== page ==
These are the moments when we must offer our minds and bodies and voices to create change.   We must cash in on our education and privilege and show up.  We must teach our children to be kind, informed, and passionate.  We must garner strength from the hope that came out of Friday’s events, support each other, and forge headlong into tomorrow.  No matter how big the adversary, for our Constitutional values to prevail, we must never give up.

required reading


I began reading to my daughter Mimi right after she was born, eager to share a love of language and books.  On those long, wet winter days during my maternity leave, I would cozy up on our couch in a room full of natural light, open up Shel Silverstien’s Where the Sidewalk Ends or Supreme Court Justice Sonia Sotomayor’s memoir My Beloved World, and we would read together until Mimi had a need that shifted us elsewhere.

At fifteen months, Mimi plucks a favorite book off of the shelf, hands it to me, then turns around, slowly backing up until she can plop down onto my lap, eyes studying the book as we open it together.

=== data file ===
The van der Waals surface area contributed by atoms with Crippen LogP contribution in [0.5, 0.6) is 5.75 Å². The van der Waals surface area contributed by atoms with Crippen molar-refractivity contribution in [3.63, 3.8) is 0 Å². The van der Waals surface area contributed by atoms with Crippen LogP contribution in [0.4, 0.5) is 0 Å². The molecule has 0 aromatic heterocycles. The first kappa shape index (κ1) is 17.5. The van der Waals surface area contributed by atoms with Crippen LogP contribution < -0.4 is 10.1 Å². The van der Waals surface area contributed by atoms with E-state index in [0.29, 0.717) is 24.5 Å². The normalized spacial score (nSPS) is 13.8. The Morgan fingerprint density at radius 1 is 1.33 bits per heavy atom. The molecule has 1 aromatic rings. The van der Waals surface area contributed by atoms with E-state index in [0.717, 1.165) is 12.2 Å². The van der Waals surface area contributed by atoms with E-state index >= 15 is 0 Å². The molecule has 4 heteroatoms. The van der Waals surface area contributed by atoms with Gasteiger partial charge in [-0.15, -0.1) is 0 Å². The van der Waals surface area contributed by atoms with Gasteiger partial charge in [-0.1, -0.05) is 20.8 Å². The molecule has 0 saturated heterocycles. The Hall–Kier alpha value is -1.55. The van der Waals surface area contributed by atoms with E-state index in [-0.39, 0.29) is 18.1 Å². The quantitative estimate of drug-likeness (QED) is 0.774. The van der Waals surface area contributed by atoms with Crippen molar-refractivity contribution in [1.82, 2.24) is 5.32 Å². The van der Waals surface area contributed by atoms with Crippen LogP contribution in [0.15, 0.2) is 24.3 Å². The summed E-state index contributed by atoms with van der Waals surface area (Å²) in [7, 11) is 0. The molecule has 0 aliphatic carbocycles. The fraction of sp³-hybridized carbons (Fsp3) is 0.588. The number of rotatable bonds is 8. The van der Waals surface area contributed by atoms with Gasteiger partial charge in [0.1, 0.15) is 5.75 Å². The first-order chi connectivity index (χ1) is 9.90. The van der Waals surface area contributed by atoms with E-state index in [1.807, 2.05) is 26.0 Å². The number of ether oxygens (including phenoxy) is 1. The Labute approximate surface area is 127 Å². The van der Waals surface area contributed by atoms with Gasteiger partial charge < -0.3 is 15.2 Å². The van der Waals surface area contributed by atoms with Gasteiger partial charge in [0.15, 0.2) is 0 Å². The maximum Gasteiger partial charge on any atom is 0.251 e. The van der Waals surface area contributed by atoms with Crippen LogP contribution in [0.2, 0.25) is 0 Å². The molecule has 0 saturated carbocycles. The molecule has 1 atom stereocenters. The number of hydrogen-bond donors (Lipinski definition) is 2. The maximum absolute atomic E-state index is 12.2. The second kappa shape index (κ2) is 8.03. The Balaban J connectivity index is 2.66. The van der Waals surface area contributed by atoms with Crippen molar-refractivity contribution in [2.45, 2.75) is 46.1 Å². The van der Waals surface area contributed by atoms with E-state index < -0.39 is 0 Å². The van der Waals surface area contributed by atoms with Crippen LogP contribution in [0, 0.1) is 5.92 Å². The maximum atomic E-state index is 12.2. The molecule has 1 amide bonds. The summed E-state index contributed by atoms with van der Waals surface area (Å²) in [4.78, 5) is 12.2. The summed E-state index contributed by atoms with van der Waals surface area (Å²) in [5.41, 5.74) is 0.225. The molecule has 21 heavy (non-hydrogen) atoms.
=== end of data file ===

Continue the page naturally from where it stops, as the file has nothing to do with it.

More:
Books are the toys we value most so we have a lot of them.  There are a few, though, that speak to raising a strong little girl who is proud of who she is, kind to others, and full of imagination.  In today’s climate these books feel particularly important to introduce early and often.

And they were particularly helpful in spurring early conversations with Mimi about the Womxn’s March we took her to this weekend in Seattle.

A is for activist by Inosanto Nagara

Courduroy by Don Freeman

Ten Little Fingers and Ten Little Toes by Mem Fox, illustrated by Helen Oxenbury

Rad American Women A-Z by Kate Schatz and Miriam Klein

One Word from Sophia by Jim Averbeck and Yasmeen Ismail

A Child of Books by Oliver Jeffers and Sam Winston

Chrysanthemum by Kevin Henkes

Last Stop on Market Street by Matt de la Pena and Christian Robinson

Grace for President by Kelly DiPucchio and LeUyen Pham

Ada Twist, Scientist by Andrea Beaty, illustrated by David Roberts

What books would you add to this list?

why we marched


To My Fierce Little Lady,

We marched in the Seattle Womxn’s March today as a family.  We joined over 120,000 people, many carrying creative signs and wearing handmade pink pussy hats.  In Washington, D.C. over 500,000 people marched, and many, many more marched in cities around the country.  (Your aunt said that the march she attended in Detroit was a spiritual experience.)